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Making Oil Out Of Thin Air
A British company has made a big splash in recent weeks after developing a process to make petroleum out of thin air. Air Fuel Synthesis (www.airfuelsynthesis.com) has set up a demonstration plant in North Yorkshire that takes CO2 and hydrogen from the air, adds electricity (from wind and solar), and makes oil that can be used as a direct replacement in cars and trucks. The company says they’re turning carbon dioxide into oil the same way photosynthesis in plants turns C02 into oil, they’re just doing it faster. They say the process is cost effective because they can use alternative electricity or off-peak power to provide the power needed.
  Briefly, air is blown into a tower containing a mist of sodium hydroxide which reacts with carbon dioxide in the air, forming sodium carbonate. Electricity is then passed through the sodium carbonate to release the carbon dioxide, which is stored. A dehumidifier in the tower condenses water from the air. Water is then split into hydrogen and oxygen using electric current. The carbon dioxide and hydrogen react together to create methanol, which is passed through a gasoline fuel reactor, creating gasoline fuel.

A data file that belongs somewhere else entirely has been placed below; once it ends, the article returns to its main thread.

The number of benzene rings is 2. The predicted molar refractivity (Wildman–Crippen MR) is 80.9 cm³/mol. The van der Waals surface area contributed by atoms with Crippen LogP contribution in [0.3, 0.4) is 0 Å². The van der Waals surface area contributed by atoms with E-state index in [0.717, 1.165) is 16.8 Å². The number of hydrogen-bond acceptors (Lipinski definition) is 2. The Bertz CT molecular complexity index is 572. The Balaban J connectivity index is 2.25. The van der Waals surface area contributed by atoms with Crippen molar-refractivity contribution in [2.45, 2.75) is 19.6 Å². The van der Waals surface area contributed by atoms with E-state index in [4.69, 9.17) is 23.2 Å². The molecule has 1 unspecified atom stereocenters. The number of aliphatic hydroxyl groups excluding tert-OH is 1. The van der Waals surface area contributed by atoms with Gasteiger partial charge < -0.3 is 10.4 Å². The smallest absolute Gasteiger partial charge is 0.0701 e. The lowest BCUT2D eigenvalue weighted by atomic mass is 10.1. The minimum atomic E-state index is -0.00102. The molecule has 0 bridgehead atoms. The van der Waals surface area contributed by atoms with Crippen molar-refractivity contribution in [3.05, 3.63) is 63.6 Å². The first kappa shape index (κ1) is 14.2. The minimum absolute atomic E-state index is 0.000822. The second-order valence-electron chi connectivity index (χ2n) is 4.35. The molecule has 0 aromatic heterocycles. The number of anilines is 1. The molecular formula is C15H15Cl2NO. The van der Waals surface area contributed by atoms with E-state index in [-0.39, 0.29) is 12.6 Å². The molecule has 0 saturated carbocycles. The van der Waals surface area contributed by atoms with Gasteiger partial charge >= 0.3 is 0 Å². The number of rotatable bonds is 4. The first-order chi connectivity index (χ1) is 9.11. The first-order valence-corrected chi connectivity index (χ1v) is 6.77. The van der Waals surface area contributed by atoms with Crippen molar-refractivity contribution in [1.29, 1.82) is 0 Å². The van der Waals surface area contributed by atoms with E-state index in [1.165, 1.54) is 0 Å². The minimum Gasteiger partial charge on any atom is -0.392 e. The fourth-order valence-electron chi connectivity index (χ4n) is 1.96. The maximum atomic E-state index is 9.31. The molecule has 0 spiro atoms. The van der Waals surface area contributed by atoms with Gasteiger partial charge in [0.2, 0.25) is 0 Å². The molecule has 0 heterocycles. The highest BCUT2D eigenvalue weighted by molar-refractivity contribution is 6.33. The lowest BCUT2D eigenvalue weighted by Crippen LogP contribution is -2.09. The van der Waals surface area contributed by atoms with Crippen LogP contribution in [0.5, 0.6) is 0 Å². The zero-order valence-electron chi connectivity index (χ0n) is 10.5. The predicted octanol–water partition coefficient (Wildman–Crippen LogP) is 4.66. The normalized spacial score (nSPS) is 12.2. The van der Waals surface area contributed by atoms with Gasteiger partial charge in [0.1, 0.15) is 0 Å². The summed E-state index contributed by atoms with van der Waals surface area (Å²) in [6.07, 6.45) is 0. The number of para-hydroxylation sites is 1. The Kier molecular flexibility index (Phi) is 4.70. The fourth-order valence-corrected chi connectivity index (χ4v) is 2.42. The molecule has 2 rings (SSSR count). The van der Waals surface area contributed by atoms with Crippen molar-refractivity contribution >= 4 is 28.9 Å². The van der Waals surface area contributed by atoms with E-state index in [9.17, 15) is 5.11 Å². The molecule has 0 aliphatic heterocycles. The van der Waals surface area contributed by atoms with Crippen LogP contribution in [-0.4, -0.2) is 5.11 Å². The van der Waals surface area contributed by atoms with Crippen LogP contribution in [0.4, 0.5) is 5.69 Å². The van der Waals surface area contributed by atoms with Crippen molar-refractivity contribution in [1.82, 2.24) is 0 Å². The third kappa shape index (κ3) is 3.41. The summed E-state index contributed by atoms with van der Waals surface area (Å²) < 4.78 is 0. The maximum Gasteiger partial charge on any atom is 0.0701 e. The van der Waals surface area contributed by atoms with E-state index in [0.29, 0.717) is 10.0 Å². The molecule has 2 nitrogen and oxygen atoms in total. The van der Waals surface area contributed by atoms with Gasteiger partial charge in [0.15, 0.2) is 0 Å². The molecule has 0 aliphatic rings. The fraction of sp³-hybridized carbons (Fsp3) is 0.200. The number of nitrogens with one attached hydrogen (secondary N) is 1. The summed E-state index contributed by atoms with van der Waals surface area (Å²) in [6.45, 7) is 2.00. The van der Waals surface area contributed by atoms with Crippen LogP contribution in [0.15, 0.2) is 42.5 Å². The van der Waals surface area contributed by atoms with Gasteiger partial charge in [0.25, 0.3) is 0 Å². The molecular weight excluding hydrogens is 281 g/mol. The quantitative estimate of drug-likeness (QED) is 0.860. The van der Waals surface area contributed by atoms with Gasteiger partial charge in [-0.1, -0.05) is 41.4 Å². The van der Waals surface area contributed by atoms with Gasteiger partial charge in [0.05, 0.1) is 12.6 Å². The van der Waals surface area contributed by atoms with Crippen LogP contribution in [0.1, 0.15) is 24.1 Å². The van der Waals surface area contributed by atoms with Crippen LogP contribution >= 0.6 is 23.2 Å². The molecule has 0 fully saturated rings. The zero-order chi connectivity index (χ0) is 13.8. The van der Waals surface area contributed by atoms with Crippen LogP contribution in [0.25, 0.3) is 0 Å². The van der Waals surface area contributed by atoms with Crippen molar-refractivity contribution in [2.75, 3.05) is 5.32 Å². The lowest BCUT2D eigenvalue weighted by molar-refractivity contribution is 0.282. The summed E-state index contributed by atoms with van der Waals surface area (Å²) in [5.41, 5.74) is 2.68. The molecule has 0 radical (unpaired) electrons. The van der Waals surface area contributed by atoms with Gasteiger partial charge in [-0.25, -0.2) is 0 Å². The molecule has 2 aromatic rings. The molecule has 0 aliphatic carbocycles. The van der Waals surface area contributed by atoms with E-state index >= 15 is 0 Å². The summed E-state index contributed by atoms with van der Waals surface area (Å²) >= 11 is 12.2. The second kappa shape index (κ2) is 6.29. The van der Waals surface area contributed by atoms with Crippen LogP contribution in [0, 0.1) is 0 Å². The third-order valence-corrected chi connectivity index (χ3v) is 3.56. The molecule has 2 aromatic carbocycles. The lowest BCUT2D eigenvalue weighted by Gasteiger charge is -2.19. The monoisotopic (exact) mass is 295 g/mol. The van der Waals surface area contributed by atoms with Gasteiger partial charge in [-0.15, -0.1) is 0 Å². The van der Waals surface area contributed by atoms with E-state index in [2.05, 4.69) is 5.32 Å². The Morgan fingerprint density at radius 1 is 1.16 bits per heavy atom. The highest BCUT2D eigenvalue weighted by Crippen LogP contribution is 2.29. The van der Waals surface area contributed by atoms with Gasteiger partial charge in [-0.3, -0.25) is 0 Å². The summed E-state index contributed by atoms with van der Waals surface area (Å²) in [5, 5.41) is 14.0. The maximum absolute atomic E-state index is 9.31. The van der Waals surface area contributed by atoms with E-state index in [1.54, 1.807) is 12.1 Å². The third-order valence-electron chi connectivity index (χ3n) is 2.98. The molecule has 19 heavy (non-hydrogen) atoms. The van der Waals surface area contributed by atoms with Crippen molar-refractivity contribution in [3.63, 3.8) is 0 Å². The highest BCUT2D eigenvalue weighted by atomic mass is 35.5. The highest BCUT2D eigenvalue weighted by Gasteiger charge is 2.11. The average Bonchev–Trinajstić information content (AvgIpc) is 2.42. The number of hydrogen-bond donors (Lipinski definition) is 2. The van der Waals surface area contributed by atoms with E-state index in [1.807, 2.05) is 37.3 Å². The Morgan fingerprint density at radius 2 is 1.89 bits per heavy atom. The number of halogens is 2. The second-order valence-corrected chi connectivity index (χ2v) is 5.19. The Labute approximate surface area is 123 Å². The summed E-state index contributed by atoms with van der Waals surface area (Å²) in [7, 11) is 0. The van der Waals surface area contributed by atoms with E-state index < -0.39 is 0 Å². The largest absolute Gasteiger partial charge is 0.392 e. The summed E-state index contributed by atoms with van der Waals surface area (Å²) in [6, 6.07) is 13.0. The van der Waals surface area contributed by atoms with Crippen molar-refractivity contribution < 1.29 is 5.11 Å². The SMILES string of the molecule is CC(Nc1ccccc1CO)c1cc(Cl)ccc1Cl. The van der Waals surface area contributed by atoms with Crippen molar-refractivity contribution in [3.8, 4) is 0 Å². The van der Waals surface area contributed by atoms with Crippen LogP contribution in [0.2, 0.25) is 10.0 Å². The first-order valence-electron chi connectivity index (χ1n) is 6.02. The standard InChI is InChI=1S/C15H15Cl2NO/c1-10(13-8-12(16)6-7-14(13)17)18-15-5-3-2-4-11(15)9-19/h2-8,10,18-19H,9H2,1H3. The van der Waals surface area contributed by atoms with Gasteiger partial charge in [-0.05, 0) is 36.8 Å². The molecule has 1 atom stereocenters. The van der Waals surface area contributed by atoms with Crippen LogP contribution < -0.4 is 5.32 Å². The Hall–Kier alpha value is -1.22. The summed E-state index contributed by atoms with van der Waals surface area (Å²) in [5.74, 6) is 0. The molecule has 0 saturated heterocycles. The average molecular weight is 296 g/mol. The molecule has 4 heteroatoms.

Company chairman David Still says, “We are now ready to build the first commercial full-scale production plant.”

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2012 - Volume #36, Issue #6